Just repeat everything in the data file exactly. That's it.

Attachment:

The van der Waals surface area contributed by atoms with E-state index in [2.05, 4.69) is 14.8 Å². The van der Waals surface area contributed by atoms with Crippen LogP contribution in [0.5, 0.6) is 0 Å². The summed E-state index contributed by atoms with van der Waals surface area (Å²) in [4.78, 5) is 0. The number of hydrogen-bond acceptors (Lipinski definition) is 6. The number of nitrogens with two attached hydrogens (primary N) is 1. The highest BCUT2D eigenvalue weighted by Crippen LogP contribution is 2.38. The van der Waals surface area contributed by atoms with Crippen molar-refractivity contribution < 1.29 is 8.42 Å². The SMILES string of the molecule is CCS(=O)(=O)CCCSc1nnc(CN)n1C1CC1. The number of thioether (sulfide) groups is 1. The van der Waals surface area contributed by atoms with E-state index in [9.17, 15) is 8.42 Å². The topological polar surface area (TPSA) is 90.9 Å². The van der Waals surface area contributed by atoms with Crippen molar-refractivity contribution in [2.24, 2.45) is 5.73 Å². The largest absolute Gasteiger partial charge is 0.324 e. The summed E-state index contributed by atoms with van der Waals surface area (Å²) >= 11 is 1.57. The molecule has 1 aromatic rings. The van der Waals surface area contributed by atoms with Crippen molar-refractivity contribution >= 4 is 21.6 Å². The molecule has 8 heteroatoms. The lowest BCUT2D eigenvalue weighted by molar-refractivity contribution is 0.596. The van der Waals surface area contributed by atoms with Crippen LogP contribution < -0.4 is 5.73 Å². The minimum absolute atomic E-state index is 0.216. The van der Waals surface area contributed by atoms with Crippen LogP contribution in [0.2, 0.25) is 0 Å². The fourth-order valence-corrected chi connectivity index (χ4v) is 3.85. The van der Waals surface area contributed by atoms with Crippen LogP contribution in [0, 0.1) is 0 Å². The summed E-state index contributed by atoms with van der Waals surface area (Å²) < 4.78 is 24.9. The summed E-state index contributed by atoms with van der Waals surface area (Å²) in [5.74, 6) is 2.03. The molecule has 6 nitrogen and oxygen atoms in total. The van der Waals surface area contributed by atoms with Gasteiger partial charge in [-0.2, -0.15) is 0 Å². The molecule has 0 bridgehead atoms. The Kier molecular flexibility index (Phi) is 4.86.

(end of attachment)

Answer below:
The van der Waals surface area contributed by atoms with E-state index in [2.05, 4.69) is 14.8 Å². The van der Waals surface area contributed by atoms with Crippen LogP contribution in [0.5, 0.6) is 0 Å². The summed E-state index contributed by atoms with van der Waals surface area (Å²) in [4.78, 5) is 0. The number of hydrogen-bond acceptors (Lipinski definition) is 6. The number of nitrogens with two attached hydrogens (primary N) is 1. The highest BCUT2D eigenvalue weighted by Crippen LogP contribution is 2.38. The van der Waals surface area contributed by atoms with Crippen molar-refractivity contribution < 1.29 is 8.42 Å². The SMILES string of the molecule is CCS(=O)(=O)CCCSc1nnc(CN)n1C1CC1. The number of thioether (sulfide) groups is 1. The van der Waals surface area contributed by atoms with E-state index in [9.17, 15) is 8.42 Å². The topological polar surface area (TPSA) is 90.9 Å². The van der Waals surface area contributed by atoms with Crippen molar-refractivity contribution in [2.24, 2.45) is 5.73 Å². The largest absolute Gasteiger partial charge is 0.324 e. The summed E-state index contributed by atoms with van der Waals surface area (Å²) >= 11 is 1.57. The molecule has 1 aromatic rings. The van der Waals surface area contributed by atoms with Crippen molar-refractivity contribution >= 4 is 21.6 Å². The molecule has 8 heteroatoms. The lowest BCUT2D eigenvalue weighted by molar-refractivity contribution is 0.596. The van der Waals surface area contributed by atoms with Crippen LogP contribution < -0.4 is 5.73 Å². The minimum absolute atomic E-state index is 0.216. The van der Waals surface area contributed by atoms with Crippen LogP contribution in [0.2, 0.25) is 0 Å². The fourth-order valence-corrected chi connectivity index (χ4v) is 3.85. The van der Waals surface area contributed by atoms with Crippen LogP contribution in [0, 0.1) is 0 Å². The summed E-state index contributed by atoms with van der Waals surface area (Å²) < 4.78 is 24.9. The summed E-state index contributed by atoms with van der Waals surface area (Å²) in [5.74, 6) is 2.03. The molecule has 6 nitrogen and oxygen atoms in total. The van der Waals surface area contributed by atoms with Gasteiger partial charge in [-0.2, -0.15) is 0 Å². The molecule has 0 bridgehead atoms. The Kier molecular flexibility index (Phi) is 4.86.